You've read about the current situation in the previous post. I had a thalium stress test this past week in order to assess further the results of the calcium heart scan. I'll be meeting with the specialist in early February. I'll likely schedule a second calcium heart scan in the summer of 1011 to see whether my efforts have stabilized calcium build up.
All of these tests are indirect measures used to determing heart risk. In fact, right now I am asymptomatic. My O2Max is excellent for my age (41); morning heart rate (52); good heart rate variability (HRM); no chest pains, shortness of breath; dizzyness, etc. The challenge is to make the most of these indicators and others to manage risk prudently. For example, I didn't train enough for the last Cycle Oregon and "blew it out" when I did the ride -- probably not the most prudent approach. At the very least I'll increase my training mileage before the race so that there is not a big discontinuity between the race milage and my average race mileage.
So it's helpful to know the real state of my vascular system before emabarking on some demanding exercise adventures (Cycle Oregon, hiking across England, doing the Grand Canyon Rim to Rim to Rim again).
None of the tests I've mentioned actually involve looking into my vascular system. So they are "indirect". (An angiogram would provide a view, but that is invasive and not without its own risk.)
The calcium heart scan can "slice" the heart into 60 cross-sections and build up a view of the calcium in your major heart arteries. You are not looking at the plaque directly, only the calcium which is very highly correllated with plaque. On this test it showed that I have a one in five chance of a major heart incident soon if no changes occur. Some studies show that I am 21 times more likely within a specified time (say a year) to have a major heart incident if I don't do anything. I take this seriously.
There are other indicators, blood pressure is a good one. 130/80 is the new standard (Pre-hypertension). Another is the CRP (C-Reactive Protein) test which tests for inflamation, where inflamation is highly correlated with plaque build up.
The thalium stress test is probably not going to tell me anything more than the calcium heart scan. I'll let you know about this when I see the specialist in February. It does show blood flow under modest stress. It compares, as I understand it, blood flow in a relaxed state with blood flow under modest exercise. A different color dye is injected when you are on the treadmill. The key is to see which arteries are totally blocked, or blocked in one state (relaxed) and not in another. The calcium heart scan theoretically can show this, but the "real-life" blood flow situation perhaps can show more. We'll see.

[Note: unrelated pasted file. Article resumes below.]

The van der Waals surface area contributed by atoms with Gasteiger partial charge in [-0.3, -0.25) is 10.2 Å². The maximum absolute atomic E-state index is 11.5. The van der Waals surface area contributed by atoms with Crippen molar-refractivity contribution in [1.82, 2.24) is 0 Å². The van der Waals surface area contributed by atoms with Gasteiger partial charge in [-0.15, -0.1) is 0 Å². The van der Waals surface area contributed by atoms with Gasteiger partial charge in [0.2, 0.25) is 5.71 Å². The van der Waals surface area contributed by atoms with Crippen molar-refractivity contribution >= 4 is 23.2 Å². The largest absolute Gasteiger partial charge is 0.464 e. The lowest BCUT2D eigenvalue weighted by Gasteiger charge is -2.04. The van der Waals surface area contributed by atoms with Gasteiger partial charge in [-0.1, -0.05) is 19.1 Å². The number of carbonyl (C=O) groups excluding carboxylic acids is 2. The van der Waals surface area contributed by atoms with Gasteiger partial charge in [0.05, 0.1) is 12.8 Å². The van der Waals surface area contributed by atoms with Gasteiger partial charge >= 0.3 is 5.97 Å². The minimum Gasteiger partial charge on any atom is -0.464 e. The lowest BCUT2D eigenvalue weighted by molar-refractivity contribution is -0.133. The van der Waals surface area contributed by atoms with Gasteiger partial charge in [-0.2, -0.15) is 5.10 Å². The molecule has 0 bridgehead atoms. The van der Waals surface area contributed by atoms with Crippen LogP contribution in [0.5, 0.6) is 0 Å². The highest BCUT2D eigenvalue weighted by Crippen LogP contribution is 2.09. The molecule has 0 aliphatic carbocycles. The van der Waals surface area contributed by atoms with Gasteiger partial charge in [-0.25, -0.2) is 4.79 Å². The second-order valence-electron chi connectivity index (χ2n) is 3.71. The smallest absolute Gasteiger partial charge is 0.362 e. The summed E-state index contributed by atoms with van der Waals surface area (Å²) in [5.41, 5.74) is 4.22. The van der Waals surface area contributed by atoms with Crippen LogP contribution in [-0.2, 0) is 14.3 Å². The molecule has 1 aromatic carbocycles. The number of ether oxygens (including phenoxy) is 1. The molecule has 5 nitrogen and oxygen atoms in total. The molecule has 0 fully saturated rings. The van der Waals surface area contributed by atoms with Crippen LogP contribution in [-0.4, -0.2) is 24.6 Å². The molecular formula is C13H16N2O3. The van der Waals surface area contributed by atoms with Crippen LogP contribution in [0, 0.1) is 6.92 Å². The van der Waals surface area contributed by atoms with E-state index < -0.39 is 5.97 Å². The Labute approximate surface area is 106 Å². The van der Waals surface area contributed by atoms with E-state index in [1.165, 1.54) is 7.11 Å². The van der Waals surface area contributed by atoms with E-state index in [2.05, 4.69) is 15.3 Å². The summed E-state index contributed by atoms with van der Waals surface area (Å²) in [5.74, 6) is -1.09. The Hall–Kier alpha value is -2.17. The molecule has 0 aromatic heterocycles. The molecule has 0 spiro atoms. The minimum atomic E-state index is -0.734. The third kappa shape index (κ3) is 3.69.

During my debriefing after the heart scan, the nurse said that "70% is in the genes." If change is to be made, it has to occur in the remaining 30%. There are two areas 1) Lifestyle and 2)Medication.
Lifestyle consists of diet and exercise. I'm working on the former and have lost about 4 pounds since the summer. I plan to continue losing slowly and have a goal of a total of 8 pounds by March when I take the next lipid panel.
In terms of exercise, I plan to up my mileage for the September, 2010, Cycle Oregon. Also it should be possible to do something each day, including stretching, some (new) elliptical work, and some running cross-training. These are "tweaks" that might help. It's possible I might be able to up my O2Max (Polar version) to 44 by March and perhaps higher in the summer as my bike milage rises.
But the re-take of the calcium heart scan wouldn't occur until a year from this summer, so I would not have a smaller scan number to reinforce my efforts (if it happens at all) until then. So I'll have to make do with weight loss, cycle and other miles, maybe calories, higher O2Max, etc.